Tory MP says it was OK to bill taxpayer for his 500 tree forest, critics are "jealous" of his private forest [2009]

People outside of the UK might have missed the huge scandal over MPs’ expenses – basically, it turns out that Members of Parliament have been billing the public for all kinds of crazy things, including mortgages that they’d already paid off, maintenance on their moats (I shit you not) and pools, tampons (for male MPs), private security details, and so on. Most MPs have fallen over themselves to apologize for their unethical behavior.

Not Tory MP Anthony Steen.

Steen billed the taxpayer for maintenance of his 500-tree forest, upkeep of which was apparently necessary to the conducting of his duties at Parliament.

Steen says that constituents who resent their tax money going to pay for his forest are “just jealous.”

Read the rest…
It's Official: Ireland Says Yes to Same-Sex Marriage

   Ireland has voted heavily in favor of allowing same-sex marriage in a historic referendum that marks a dramatic social shift in the traditionally Catholic country. | Photo: Reuters   

The final results are in, and Ireland has just voted to legalize same-sex marriage. Ireland became the first country in the world to legalize same-sex marriage by referendum Saturday, after a landslide vote. With the vote counted in all but three constituencies, 62.1 percent of Irish voted in favor of same sex marriage, while 37.9 percent voted against.

The strongest votes in favor of same-sex marriage were in constituencies around Dublin, where the Yes vote was higher than 70 percent in some areas.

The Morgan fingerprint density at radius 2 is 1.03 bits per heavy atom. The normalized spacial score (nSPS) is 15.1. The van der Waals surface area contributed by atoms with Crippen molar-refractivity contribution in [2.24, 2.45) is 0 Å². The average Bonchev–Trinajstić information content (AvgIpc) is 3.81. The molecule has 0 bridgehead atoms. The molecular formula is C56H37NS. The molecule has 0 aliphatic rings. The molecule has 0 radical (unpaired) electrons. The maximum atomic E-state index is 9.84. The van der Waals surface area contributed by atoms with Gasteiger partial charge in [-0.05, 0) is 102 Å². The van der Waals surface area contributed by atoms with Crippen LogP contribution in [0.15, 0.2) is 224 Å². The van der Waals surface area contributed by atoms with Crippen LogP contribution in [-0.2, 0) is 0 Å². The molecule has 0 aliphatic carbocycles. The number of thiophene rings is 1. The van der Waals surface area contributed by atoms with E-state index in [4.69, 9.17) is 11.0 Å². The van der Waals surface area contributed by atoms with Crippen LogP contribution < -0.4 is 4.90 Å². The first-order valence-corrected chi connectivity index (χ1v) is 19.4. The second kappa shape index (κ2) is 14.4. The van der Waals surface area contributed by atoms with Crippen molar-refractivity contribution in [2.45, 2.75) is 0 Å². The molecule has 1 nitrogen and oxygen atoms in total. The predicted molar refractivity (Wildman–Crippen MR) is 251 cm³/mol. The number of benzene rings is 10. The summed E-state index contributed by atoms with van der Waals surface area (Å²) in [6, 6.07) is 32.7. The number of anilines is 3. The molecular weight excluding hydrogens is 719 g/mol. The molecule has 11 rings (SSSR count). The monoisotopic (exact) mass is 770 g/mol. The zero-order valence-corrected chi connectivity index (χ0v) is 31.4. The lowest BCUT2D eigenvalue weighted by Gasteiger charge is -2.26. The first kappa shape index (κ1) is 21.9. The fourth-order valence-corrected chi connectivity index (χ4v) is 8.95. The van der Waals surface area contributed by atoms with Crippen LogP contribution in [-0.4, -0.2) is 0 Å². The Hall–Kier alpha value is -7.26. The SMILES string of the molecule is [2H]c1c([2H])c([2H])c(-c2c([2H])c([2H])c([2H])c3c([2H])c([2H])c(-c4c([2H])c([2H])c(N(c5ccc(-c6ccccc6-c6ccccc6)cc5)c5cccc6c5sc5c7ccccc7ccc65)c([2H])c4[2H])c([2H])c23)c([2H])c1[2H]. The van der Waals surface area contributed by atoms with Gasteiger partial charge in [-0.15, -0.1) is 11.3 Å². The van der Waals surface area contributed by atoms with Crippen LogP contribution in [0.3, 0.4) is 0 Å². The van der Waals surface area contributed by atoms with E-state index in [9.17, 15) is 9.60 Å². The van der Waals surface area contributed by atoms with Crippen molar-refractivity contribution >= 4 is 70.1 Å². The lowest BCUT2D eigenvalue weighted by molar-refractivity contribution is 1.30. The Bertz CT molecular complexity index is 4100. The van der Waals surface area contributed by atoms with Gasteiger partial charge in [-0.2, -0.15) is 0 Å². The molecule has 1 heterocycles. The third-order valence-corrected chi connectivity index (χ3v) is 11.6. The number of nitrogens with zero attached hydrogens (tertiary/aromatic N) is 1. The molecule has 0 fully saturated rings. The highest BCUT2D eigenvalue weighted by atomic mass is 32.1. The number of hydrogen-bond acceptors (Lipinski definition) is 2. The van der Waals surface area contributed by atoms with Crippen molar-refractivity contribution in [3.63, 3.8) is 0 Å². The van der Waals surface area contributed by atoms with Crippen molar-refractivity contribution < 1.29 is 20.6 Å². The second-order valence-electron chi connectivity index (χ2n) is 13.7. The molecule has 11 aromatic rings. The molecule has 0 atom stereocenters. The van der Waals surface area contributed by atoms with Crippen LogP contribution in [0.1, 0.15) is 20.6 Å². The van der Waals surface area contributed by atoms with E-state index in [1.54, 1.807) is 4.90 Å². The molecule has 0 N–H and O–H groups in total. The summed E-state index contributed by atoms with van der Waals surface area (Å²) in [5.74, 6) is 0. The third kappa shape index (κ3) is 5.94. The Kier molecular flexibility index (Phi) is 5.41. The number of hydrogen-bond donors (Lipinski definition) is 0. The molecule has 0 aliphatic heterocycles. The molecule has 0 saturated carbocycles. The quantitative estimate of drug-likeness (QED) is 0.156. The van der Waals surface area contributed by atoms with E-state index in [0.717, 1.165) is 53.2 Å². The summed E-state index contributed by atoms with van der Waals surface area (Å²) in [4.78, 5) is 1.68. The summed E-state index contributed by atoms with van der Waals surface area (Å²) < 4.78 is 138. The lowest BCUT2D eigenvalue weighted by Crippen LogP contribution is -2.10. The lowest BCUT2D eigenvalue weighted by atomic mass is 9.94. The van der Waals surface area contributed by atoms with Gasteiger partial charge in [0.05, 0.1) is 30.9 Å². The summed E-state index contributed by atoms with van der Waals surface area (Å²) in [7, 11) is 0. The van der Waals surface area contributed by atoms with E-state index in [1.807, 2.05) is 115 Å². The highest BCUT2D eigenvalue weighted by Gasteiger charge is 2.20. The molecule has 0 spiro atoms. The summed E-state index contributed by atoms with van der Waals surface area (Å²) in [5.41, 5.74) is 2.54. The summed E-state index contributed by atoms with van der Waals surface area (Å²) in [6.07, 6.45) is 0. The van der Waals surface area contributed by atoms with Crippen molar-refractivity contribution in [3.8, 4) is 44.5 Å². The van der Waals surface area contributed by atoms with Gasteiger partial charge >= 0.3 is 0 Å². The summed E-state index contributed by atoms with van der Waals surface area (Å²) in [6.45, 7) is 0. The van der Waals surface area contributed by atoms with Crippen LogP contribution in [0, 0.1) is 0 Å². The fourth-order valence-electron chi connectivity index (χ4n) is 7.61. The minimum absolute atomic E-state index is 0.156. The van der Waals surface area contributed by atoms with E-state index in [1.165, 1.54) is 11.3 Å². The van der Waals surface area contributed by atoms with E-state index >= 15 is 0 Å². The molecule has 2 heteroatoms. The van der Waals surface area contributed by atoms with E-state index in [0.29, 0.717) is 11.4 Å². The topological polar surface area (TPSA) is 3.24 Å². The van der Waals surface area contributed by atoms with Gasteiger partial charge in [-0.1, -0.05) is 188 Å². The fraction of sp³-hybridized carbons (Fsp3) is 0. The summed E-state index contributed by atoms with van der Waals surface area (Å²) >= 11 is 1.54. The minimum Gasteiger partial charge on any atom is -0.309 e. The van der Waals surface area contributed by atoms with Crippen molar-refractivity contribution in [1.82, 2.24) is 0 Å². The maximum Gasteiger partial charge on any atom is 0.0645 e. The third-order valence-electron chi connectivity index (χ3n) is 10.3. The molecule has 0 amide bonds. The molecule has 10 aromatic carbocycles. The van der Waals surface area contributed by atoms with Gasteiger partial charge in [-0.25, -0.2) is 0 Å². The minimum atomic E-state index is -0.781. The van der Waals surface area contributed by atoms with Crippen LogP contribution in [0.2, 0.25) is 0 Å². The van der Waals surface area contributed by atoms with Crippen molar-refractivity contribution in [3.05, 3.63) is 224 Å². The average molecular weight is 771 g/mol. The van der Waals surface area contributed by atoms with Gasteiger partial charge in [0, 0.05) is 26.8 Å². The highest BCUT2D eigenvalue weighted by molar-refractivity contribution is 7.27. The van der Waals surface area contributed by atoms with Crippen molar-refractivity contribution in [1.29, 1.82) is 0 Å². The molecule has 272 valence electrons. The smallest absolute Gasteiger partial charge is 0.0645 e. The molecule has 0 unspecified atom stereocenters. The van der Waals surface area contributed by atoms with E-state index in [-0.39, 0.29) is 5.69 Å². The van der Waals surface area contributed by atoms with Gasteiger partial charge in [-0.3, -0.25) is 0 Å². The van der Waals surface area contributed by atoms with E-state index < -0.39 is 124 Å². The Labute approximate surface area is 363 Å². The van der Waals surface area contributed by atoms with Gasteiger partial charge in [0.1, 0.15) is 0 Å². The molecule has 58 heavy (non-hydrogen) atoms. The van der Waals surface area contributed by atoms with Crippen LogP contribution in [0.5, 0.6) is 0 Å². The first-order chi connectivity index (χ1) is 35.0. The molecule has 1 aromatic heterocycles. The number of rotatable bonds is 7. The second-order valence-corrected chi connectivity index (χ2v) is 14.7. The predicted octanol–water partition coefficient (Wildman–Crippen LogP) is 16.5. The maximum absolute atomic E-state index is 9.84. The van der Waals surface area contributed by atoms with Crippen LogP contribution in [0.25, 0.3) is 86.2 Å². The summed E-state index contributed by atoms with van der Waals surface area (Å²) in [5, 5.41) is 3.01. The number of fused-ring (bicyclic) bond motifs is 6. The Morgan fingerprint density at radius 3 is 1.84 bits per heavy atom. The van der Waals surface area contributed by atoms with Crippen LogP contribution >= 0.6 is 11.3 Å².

The largest margin in favor of same-sex marriage was in Dublin South East, 74.9 percent voted Yes, while 25.1 voted No. Rural areas saw lower support. One of the constituencies where the vote was most closely split was Donegal South West, which voted 50.1 percent in favor, 49.9 percent against. The only constituency to vote down same-sex marriage was Roscommon-South Leitrim, where the vote was 51.4 to 48.6 percent. Nationwide, turnout was 60.5 percent, significantly above previous referendums in Ireland in recent years.

The announcement that Ireland had voted in favor of same-sex marriage was quickly followed by a renewed wave of celebration at Dublin Castle, where equal marriage supporters had gathered throughout the day to hear the results of the referendum. The first celebrations had broken out as polls opened in the morning, and continued as the vote count came in over the afternoon.


In defence of Roscommon/South Leitrim

There have been quite a few sneering and cruel remarks about the people of Roscommon/South Leitrim that voted ‘No’ by a narrow margin(51.48%) in #MarRef. That was surely a disappointment for the 17,615 constituents who voted ‘Yes’ but more soul destroying for that county and a half was the attitude of many social commenters who took the opportunity to belittle and demonise the entire population there. Screwed over by government on issues like healthcare access, job creation and clean drinking water, these are not people who deserve that treatment. These are people who are mostly used to being forgotten about and not noticed. Some things to note:

* Several other constituencies had incredibly tight votes - Donegal West was Yes by .05% or 33 votes - it was a very closely contested referendum in other rural areas. It’s a shame there were any constituencies that voted ‘No’ but to be the only one is unfortunate.
* These are counties ravaged by emigration and the flow of younger inhabitants to urban centres and jobs. Sligo, Dublin, Letterkenny and Galway are typically the places where they live and vote. Ros/South Leitrim doesn’t have an urban centre larger than Roscommon Town (5,700). The younger voter is evidently a Yes.